Program

May 08, 2013

OVERVIEW

Middle School Leadership Program is a leadership workshop that meets weekly. The program targets eighth graders with poor grades in math and English and high absenteeism who are at-risk for dropping out of school. The workshops are aimed at improving communication skills, facilitating school engagement and easing the transition into high school. An experimental evaluation of the program found it to lack significant impacts on pregnancy in the past year. Negative significant impacts were found at year two for “would like to attend graduate school”, marijuana use in the past month, and other illegal drug use in the past month. Significant impacts were found in year 3, but not year two, for parents’ phoning or speaking to teacher or school counselor.

DESCRIPTION OF PROGRAM

Target population: Eight grade students with poor school attendance and academic grades, suspensions in the past year, and leadership potential.

Middle School Leadership Program is a leadership workshop that meets weekly. The workshops are aimed at improving communication skills, facilitating school engagement, and easing the transition into high school. The workshops consist of discussions on trust, values, self esteem, decision-making, and personal expectations. Estimated costs per student each month are $33.

EVALUATION OF PROGRAM

Dynarski M, Gleason P, Rangarajan A, & Wood R. (1998). Impacts of dropout prevention programs, final report. Washington, D.C.: Mathematica Policy Research, Inc.

Evaluated population:  The study sample comprised 334 students in 8th grade with middle school absenteeism and low math and English grades. The study took place in Albuquerque, New Mexico. Among the treatment group, 64 percent were girls, 73 percent were Latino, and 20 percent had a mother with less than a high school education.

Approach: Students were randomly assigned to the Middle School Leadership Program (n=215) or to a control group (n=119). Students assigned to the control group were permitted to participate in other educational programs. Students were assessed at baseline as well as approximately 18 months and 30 months later. (The first cohort was followed for three years while the second cohort was followed for two years.) Outcomes were assessed through self report. Students also completed survey questions about student and parent characteristics, including age, race, parent’s educational attainment and employment status, and receipt of public assistance.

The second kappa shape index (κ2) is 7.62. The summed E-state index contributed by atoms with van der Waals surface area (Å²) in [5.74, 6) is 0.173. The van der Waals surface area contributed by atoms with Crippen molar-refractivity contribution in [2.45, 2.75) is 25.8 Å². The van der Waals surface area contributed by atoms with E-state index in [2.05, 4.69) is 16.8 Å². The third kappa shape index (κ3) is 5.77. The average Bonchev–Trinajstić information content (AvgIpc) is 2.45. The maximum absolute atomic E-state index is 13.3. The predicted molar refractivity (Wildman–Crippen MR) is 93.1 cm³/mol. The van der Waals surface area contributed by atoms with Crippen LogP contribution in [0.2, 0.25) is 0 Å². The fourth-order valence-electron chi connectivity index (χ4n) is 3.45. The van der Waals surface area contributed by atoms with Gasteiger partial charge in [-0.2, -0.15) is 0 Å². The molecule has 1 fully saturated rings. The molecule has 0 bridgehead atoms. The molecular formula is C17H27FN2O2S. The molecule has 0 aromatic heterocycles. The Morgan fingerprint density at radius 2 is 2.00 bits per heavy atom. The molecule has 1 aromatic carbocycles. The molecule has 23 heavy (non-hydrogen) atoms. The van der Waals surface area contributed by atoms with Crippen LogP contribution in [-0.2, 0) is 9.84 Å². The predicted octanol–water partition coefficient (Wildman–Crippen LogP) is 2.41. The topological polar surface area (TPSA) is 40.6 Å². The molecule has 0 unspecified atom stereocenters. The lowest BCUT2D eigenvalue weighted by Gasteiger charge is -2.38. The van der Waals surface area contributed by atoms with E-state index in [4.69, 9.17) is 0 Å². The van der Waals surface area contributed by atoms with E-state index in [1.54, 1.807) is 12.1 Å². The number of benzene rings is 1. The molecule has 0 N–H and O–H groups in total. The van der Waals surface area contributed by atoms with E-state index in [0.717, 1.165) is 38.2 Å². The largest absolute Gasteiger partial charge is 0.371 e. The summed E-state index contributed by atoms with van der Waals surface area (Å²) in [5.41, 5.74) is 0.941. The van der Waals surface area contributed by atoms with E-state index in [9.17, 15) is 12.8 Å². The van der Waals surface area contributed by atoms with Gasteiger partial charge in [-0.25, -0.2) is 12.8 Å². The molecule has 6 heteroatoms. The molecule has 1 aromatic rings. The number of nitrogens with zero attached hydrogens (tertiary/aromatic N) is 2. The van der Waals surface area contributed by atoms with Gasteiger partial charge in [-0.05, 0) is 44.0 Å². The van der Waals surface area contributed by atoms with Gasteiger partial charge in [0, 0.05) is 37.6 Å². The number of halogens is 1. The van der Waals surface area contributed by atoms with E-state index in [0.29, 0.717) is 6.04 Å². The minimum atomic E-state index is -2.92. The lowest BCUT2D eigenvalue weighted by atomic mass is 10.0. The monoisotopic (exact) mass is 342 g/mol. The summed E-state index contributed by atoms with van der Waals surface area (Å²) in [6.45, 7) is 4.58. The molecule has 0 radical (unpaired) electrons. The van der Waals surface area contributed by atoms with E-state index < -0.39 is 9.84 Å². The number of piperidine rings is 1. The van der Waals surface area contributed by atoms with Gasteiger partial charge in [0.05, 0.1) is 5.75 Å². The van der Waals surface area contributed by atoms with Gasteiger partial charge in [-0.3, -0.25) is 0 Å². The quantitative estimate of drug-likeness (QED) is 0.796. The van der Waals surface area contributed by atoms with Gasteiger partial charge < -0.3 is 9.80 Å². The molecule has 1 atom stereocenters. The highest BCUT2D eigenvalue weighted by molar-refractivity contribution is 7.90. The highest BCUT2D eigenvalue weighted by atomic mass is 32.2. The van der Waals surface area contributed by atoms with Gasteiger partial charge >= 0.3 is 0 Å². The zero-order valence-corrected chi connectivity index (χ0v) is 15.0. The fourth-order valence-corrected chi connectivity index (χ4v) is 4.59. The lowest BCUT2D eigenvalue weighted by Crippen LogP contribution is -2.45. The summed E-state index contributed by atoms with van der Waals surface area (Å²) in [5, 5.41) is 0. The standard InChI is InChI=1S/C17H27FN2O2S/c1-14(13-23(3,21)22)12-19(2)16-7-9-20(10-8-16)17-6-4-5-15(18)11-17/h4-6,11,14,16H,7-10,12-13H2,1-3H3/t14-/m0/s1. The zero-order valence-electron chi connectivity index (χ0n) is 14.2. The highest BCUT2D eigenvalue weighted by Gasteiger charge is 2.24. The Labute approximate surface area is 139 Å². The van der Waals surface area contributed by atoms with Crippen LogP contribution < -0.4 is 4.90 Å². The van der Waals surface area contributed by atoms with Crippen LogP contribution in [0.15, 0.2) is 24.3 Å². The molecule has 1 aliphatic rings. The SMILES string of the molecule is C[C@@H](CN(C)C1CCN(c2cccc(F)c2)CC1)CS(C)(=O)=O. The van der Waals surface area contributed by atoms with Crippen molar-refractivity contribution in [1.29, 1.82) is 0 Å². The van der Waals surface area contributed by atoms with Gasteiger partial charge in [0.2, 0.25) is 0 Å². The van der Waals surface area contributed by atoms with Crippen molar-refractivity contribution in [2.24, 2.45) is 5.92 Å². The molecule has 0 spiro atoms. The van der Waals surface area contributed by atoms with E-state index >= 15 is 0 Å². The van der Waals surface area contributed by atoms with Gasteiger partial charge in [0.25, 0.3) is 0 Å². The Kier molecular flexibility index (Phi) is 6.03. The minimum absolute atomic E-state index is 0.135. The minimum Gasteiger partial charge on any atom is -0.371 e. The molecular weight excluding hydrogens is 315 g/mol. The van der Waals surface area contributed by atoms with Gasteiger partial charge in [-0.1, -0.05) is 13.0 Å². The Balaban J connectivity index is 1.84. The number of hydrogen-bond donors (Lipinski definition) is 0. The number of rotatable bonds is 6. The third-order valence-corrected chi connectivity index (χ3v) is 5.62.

Results: At year two, participants assigned to the Middle School Leadership Program intervention, compared with  those assigned to the control group, were significantly less likely to want to attend graduate school, and more likely to have used marijuana and other illegal drugs during the previous month. No significant impacts were found for school attendance, self-reported grades, being absent> 1 day per week, being sent to office for doing something wrong, being sent to office because of schoolwork, parents receiving warning about attendance, parents receiving warning about behavior, getting into fights, wanting to graduate from college, parents attending school meeting, parents phoning or speaking with teacher or counselor, parents visiting classes, parents attending school event, reading for fun two or more hours per week, watching TV two or fewer hours per night, ever being employed, drinking alcohol the previous month, getting pregnant the previous year (females), and getting female pregnant the previous year (males). No significant impacts were found for year three, except for parents phoning or speaking to teacher or counselor.

 

SOURCES FOR MORE INFORMATION

Program information and curriculum materials unavailable.

References:

Dynarski M, Gleason P, Rangarajan A, & Wood R. (1998). Impacts of dropout prevention programs, final report. Washington, D.C.: Mathematica Policy Research, Inc.

Hershey, A. M., Adelman, N., & Murray, S. (1995). Helping kids succeed: Implementation of the School Dropout Demonstration Assistence Program. Princeton, New Jersey: Mathematica Policy Research, Inc., from http://mathematica-mpr.com/publications/PDFs/education/helpkids_dropout_prevention.pdf

KEYWORDS: Middle School, Adolescents (12-17), Academic Achievement, Cost Information is Available, Academic Motivation/ Self-Concept/ Expectations/Engagement, Hispanic/ Latino.

Program information last updated on 5/8/13. 

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